Published: 17 May 2017 by Carl Weston
A report from the House of Lords Select Committee has recommended that local licensing authorities be given the opportunity to object to TENs.
As I’m sure you will already know, a TENs is a ‘light touch’ system for regulating temporary events.
Given the popularity of TENs, there were 136,300 granted in 2015 / 16 which is up from 124,400 in 2009/10, many people in the trade were interested in this recommendation.
How it works now:
The way it stands now is that a local licensing authority can only reject your application if you don’t adhere to the statutory restrictions that cover all TENs. For instance, if your latest TEN is the sixteenth for the same premises in a calendar year it will be automatically rejected, as the maximum allowed is fifteen. Or if your event is for 500 or more people it will be rejected, as the maximum allowed is 499 including your staff.
So as long your TEN complies with the statutory restrictions, the only way your local licensing authority can reject it is if they receive objections from the police or environmental health officers; something that needs to be done within three working days of them receiving the TEN.
And they may only object if they believe your event might breach one of the four licensing objectives.
If an objection is made, a local licensing authority will hold a hearing no later than 24 hours before the event, at which the licensing committee may either: approve, add conditions, or reject the notice. If a Late TEN receives any objections, it is declared invalid without a hearing.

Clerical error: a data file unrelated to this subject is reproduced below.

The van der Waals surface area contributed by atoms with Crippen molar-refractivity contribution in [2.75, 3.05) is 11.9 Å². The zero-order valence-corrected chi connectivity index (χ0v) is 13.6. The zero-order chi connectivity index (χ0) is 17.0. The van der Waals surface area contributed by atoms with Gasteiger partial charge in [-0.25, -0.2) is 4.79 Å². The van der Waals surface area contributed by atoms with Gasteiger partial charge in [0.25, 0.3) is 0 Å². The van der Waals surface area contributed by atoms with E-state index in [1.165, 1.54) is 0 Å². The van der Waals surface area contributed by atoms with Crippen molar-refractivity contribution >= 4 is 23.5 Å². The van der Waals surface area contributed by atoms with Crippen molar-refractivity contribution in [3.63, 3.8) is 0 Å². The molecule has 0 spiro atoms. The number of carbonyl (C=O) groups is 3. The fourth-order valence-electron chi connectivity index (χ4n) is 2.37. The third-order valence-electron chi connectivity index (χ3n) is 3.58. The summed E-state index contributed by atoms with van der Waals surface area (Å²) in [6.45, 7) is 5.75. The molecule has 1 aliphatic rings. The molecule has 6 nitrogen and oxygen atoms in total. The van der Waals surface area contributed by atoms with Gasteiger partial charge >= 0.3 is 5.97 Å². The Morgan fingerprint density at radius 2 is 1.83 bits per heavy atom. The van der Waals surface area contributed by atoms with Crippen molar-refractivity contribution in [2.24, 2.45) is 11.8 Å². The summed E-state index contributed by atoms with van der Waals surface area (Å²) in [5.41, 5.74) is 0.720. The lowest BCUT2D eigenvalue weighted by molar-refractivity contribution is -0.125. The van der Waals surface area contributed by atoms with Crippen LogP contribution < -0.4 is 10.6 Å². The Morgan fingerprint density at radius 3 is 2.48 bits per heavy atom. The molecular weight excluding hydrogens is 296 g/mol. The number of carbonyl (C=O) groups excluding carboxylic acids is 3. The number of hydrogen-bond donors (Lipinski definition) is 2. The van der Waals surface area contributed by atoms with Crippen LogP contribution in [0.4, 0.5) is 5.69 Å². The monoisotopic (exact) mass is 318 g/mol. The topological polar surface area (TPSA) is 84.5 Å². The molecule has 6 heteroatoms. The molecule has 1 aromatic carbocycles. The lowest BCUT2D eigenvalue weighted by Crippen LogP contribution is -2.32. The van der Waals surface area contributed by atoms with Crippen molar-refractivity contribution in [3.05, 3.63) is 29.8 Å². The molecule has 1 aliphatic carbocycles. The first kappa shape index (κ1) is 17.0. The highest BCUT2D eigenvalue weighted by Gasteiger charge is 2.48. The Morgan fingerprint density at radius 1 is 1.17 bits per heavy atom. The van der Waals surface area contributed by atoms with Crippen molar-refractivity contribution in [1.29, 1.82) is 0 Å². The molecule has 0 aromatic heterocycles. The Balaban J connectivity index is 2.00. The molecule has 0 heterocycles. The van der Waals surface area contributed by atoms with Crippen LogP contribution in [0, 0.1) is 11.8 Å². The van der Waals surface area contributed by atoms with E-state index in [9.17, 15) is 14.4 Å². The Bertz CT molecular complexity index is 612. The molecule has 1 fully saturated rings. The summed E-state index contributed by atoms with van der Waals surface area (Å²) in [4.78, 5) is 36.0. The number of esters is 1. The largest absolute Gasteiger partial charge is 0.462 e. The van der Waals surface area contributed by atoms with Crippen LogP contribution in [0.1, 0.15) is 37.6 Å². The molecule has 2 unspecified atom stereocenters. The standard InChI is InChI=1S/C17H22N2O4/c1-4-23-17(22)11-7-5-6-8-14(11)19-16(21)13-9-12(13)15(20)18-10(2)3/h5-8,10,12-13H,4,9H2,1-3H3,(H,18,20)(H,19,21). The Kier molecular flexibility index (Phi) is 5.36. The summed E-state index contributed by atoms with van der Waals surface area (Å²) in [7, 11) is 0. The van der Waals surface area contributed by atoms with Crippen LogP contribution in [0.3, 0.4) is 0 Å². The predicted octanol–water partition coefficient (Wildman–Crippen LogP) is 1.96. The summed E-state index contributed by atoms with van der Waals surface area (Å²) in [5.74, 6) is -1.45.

So should this recommendation actually make it through to legislation, how will it affect you?
Although this allows for a third authority to object, it shouldn’t pose any extra concern so long as you have planned your TEN correctly.
To help, and on top of the information above, here is a list of items you should consider when planning your TENs:
The above is only a short list of tips. For a more comprehensive guide visit www.popall.co.uk and search for “Box clever when it comes to TENs”
PA podcast: Listen to licensing solicitor, Suraj Desor, discuss temporary event notices (TEN)
Temporary event notices, what they are, their limitations and some top tips
September legal round-up on off-sales and changes to temporary event notices (TEN) allowance
TENs increased for 2022 and 2023 and off-sales relaxation to continue until September 2022
Draft Regulations will increase Temporary Event Notice limits in 2022/2023 and extend off-sales for a further year
Regulations have been laid in Parliament to further assist the hospitality industry following lockdown
Can’t find what you’re looking for?